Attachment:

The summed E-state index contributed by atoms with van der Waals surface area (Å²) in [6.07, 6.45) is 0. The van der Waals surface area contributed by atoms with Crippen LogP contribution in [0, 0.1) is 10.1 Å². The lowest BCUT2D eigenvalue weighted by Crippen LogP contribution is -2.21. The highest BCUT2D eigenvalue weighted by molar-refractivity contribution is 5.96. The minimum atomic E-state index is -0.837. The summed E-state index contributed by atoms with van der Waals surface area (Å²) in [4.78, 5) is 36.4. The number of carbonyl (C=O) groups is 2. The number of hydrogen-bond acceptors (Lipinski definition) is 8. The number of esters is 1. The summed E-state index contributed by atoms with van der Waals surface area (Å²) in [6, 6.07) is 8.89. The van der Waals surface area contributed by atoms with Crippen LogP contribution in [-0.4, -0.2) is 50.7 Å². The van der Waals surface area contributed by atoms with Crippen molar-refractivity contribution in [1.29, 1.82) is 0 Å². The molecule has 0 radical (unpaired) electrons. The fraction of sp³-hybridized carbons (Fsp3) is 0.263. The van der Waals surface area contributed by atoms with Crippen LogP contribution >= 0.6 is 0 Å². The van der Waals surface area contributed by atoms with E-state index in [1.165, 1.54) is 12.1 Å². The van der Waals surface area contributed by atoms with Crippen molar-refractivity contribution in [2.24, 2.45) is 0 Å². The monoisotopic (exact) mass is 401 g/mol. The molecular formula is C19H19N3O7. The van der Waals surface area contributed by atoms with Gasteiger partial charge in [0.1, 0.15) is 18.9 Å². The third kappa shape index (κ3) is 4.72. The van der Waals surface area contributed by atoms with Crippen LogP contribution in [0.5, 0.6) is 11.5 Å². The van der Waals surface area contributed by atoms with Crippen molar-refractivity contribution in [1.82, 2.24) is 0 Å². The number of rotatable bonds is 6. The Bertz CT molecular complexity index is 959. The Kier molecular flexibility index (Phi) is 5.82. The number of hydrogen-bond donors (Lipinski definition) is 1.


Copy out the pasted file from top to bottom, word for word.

The summed E-state index contributed by atoms with van der Waals surface area (Å²) in [6.07, 6.45) is 0. The van der Waals surface area contributed by atoms with Crippen LogP contribution in [0, 0.1) is 10.1 Å². The lowest BCUT2D eigenvalue weighted by Crippen LogP contribution is -2.21. The highest BCUT2D eigenvalue weighted by molar-refractivity contribution is 5.96. The minimum atomic E-state index is -0.837. The summed E-state index contributed by atoms with van der Waals surface area (Å²) in [4.78, 5) is 36.4. The number of carbonyl (C=O) groups is 2. The number of hydrogen-bond acceptors (Lipinski definition) is 8. The number of esters is 1. The summed E-state index contributed by atoms with van der Waals surface area (Å²) in [6, 6.07) is 8.89. The van der Waals surface area contributed by atoms with Crippen LogP contribution in [-0.4, -0.2) is 50.7 Å². The van der Waals surface area contributed by atoms with Crippen molar-refractivity contribution in [1.29, 1.82) is 0 Å². The molecule has 0 radical (unpaired) electrons. The fraction of sp³-hybridized carbons (Fsp3) is 0.263. The van der Waals surface area contributed by atoms with Crippen LogP contribution >= 0.6 is 0 Å². The van der Waals surface area contributed by atoms with E-state index in [1.165, 1.54) is 12.1 Å². The van der Waals surface area contributed by atoms with Crippen molar-refractivity contribution in [2.24, 2.45) is 0 Å². The monoisotopic (exact) mass is 401 g/mol. The molecular formula is C19H19N3O7. The van der Waals surface area contributed by atoms with Gasteiger partial charge in [0.1, 0.15) is 18.9 Å². The third kappa shape index (κ3) is 4.72. The van der Waals surface area contributed by atoms with Crippen LogP contribution in [0.5, 0.6) is 11.5 Å². The van der Waals surface area contributed by atoms with Crippen molar-refractivity contribution in [1.82, 2.24) is 0 Å². The number of rotatable bonds is 6. The Bertz CT molecular complexity index is 959. The Kier molecular flexibility index (Phi) is 5.82. The number of hydrogen-bond donors (Lipinski definition) is 1.